3. The spatula of claim 1, wherein said web hinge means are angularly disposed and are twisted when said clamp-arm is seated within said cavity so that the resiliency thereof forcibly pivotally urges said clamp arm in and to return to its seated position within said cavity upon being pivotally displaced therefrom.

4. The spatula of claim 3, wherein the length of said clamp arm is greater than the length of said cavity to prevent said clamp arm from passing through it, and wherein the forward edge of said clamp arm and said cavity are beveled in a complimentary fashion so as to permit said clamp arm to seat flush within said cavity.

5. The spatula of claim 4, wherein said clamp arm has an upstanding finger button means on one end thereof,

for providing a mechanical advantage to pivotally raise its opposite end.

6. The spatula of claim 1, wherein said clamp arm is molded in an angularly disposed position with respect to said spatula and is forcibly pivotally urged into a seated position within said cavity, said web hinge means being twisted as said clamp arm is forcibly urged into seated position and the resiliency thereof causing said web hinge means to urge said clamp arm to the position in which it was molded, whereby said web hinge means function both as hinges for integrally afiixing said clamp arm to said spatula and as spring means for providing a clamping action to said clamp arm.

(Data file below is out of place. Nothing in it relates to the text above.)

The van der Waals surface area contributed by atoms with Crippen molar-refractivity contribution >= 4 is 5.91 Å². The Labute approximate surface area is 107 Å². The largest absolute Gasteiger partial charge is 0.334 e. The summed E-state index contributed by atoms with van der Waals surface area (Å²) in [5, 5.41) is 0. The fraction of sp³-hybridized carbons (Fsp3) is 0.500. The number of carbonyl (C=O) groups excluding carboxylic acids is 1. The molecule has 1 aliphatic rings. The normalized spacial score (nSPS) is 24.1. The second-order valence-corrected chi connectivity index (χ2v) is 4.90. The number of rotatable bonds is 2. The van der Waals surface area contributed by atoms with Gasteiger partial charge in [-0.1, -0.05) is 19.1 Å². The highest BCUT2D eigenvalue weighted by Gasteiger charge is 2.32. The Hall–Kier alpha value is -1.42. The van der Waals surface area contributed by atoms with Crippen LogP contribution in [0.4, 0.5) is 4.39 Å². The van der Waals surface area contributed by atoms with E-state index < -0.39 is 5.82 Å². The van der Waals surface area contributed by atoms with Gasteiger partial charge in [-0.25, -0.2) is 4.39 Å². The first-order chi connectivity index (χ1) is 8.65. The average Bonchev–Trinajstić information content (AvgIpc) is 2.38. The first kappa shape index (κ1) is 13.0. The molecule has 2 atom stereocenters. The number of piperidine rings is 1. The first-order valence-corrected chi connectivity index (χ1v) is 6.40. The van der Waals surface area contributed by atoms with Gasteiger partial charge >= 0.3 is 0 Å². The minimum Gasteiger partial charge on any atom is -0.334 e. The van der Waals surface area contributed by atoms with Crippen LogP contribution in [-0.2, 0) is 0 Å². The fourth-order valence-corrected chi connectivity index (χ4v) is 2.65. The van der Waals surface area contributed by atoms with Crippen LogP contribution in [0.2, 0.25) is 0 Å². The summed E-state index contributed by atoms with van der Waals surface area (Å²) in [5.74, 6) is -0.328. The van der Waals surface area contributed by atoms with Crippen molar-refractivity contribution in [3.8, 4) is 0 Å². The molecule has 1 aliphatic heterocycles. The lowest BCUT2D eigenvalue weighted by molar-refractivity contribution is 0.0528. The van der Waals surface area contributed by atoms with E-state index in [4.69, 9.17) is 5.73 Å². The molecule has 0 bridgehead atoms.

References Cited UNITED STATES PATENTS EVON C. BLUNK, Primary Examiner 0 ROGER S. GAITHER, Assistant Examiner

Patent Citations
Cited PatentFiling datePublication dateApplicantTitle
US2201566 *Aug 10, 1939May 21, 1940Voelker Walter JCulinary utensil
US2397665 *Jun 13, 1945Apr 2, 1946Edward Hindle AlfredCulinary implement
Referenced by
Citing PatentFiling datePublication dateApplicantTitle
US4637138 *Feb 18, 1986Jan 20, 1987Richard PicheFoodstuff slicer
US5149161 *Nov 29, 1990Sep 22, 1992Smith Franklin GCookie dropper
US6012750 *Jun 23, 1997Jan 11, 2000Swartz; Stephen J.Spatula
US8469419 *Aug 19, 2011Jun 25, 2013John Archer ChapinPizza peel
DE8914939U1 *Dec 19, 1989Feb 1, 1990Gebrueder Funke, 5768 Sundern, DeTitle not available
WO2012055779A1 *Oct 21, 2011May 3, 2012Leifheit AgHolding device for food with integrated tong
Classifications
U.S. Classification294/7, D07/692
International ClassificationA47J43/00, A47J43/28
Cooperative ClassificationA47J43/283
European ClassificationA47J43/28D